A system under this procedure was to be provided within the maximum time limit of 12 months. But a performance audit of Army has revealed that at least in eight cases, it has taken much more time than mandated. For instance, weapons and equipment for Para Security Forces, the demand for which was initiated in September 2003 under FTP, took almost 29 months to sign the contract for the same in February 2006. Similarly, Electronic Warfare System for the Army approved in the wake of Kargil conflict took 75 months for the signing of contract under FTP. In case of acquisition of Extended Range Rockets it took over 40 months for the FTP to be completed.
In the case of Remotely Operated Vehicle, Thermal Imaging Stand Alone Sights for T-72 tanks and UAVs purchased through FTP, the CAG’s audit report has pointed out that there was no need to adopt the FTP, and that normal procedure would have sufficed. The need for acquisition of these items existed since long and these could have been procured without resorting to FTP.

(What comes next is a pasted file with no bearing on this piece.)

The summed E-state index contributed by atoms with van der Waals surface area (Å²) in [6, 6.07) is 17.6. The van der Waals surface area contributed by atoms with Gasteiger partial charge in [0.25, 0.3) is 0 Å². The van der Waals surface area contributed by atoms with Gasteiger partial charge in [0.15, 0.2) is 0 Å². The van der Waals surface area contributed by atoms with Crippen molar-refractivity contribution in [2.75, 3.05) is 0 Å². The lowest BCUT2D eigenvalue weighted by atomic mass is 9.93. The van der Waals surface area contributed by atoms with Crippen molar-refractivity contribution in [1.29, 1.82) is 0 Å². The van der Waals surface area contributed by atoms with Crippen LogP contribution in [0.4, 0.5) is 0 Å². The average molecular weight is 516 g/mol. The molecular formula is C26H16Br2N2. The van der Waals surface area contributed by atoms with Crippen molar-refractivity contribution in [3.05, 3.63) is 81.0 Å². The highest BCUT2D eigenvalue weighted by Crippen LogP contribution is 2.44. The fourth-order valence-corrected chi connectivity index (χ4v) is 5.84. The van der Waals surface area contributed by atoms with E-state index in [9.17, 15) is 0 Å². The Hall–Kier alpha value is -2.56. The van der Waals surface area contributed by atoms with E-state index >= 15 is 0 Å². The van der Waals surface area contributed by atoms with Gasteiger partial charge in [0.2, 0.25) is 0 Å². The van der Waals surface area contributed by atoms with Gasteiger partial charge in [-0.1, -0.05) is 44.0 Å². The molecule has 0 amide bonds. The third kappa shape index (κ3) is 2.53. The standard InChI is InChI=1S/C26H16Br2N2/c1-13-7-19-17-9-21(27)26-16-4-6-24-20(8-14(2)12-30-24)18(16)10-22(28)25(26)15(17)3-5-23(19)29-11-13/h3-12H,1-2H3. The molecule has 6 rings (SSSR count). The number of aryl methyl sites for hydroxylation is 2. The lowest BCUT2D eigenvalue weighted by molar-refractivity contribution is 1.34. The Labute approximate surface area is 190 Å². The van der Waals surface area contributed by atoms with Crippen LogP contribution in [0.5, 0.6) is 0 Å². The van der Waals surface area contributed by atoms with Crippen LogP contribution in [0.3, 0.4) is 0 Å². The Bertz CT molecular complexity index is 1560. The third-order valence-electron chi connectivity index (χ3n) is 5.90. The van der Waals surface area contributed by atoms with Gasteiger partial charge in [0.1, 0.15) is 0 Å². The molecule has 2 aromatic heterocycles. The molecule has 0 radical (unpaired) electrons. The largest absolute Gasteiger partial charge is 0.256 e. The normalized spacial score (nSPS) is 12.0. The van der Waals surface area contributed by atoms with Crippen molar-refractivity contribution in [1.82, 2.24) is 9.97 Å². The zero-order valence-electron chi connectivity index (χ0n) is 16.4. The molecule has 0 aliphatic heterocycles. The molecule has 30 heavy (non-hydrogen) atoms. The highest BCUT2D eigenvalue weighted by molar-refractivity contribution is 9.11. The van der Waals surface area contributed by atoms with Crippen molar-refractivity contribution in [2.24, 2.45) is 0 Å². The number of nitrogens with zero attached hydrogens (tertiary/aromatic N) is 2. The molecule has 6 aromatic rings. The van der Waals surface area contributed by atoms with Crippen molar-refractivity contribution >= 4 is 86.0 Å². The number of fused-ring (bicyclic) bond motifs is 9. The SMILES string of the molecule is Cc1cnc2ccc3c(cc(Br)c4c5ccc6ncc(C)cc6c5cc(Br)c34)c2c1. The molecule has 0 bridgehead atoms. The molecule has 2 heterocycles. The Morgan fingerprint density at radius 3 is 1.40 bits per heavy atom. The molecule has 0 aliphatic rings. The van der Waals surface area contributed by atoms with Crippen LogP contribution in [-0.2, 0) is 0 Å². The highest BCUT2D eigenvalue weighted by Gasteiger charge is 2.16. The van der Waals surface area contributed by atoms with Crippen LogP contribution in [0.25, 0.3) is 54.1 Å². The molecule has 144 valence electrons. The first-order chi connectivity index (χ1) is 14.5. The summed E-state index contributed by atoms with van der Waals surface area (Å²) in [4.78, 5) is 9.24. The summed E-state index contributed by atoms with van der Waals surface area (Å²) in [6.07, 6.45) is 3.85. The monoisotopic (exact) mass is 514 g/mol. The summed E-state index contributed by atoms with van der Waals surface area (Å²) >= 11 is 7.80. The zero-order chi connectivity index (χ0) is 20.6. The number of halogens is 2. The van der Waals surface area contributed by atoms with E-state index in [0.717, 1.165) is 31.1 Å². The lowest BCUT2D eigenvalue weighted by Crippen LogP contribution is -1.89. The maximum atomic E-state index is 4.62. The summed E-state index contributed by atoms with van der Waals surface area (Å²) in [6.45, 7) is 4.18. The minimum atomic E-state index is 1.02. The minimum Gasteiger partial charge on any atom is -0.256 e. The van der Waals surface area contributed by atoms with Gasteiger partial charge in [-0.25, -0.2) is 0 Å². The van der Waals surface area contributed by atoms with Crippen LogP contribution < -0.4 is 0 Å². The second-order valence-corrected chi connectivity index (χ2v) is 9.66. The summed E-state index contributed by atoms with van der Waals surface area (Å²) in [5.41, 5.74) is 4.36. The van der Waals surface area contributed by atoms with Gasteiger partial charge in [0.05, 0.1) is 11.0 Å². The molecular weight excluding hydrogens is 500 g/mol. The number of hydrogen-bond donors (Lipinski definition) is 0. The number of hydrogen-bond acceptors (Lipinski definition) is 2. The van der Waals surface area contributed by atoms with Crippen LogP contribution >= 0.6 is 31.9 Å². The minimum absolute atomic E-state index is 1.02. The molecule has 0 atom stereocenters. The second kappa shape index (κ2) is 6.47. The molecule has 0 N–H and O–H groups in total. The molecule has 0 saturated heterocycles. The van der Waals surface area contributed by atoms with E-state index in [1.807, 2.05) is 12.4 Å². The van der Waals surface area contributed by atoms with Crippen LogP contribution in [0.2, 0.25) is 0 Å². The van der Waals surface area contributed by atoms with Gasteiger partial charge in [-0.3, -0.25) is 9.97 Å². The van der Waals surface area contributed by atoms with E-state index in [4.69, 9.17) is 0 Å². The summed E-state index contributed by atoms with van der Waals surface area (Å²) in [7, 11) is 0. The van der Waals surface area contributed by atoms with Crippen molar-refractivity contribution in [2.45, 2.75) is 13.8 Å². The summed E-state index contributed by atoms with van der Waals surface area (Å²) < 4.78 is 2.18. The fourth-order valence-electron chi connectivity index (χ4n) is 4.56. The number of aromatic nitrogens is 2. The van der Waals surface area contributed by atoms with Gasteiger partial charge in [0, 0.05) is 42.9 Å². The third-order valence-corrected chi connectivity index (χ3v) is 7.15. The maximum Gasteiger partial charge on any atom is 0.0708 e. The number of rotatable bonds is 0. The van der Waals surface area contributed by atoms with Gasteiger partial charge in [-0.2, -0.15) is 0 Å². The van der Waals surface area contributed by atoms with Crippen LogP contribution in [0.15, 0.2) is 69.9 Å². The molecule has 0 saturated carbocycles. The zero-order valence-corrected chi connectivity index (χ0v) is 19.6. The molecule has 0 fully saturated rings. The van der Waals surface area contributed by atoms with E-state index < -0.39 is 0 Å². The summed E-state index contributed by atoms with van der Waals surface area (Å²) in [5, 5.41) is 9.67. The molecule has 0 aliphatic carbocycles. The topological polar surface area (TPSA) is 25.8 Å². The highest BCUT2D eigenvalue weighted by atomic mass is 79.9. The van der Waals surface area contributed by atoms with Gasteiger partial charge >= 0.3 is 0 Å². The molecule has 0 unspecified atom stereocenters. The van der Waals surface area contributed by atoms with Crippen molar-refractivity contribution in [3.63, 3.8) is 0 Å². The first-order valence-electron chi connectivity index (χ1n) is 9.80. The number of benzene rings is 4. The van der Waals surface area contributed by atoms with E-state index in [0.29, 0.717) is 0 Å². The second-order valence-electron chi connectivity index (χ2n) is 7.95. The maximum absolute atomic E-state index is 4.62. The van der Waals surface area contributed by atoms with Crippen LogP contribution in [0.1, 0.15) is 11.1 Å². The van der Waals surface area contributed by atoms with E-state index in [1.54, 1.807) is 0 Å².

UAVs have been under indigenous development since the 1990’s but have had to be imported by the three Services from Israel since 1996. FTP not only compromised on competitiveness but in the instant case, failed the intended purpose of acquiring the capability within the shortest possible time.
The new DPP-2006 and 2008, which has been modified again in November 2009, mandates that the application of FTP will be approved by the Defence Acquisition Council (DAC) and that contract should be signed within five months of intimation and delivery should be completed within three to 12 months. Hopefully, with these timelines, FTP would live up to its terminology and fulfill the purpose of its formulation.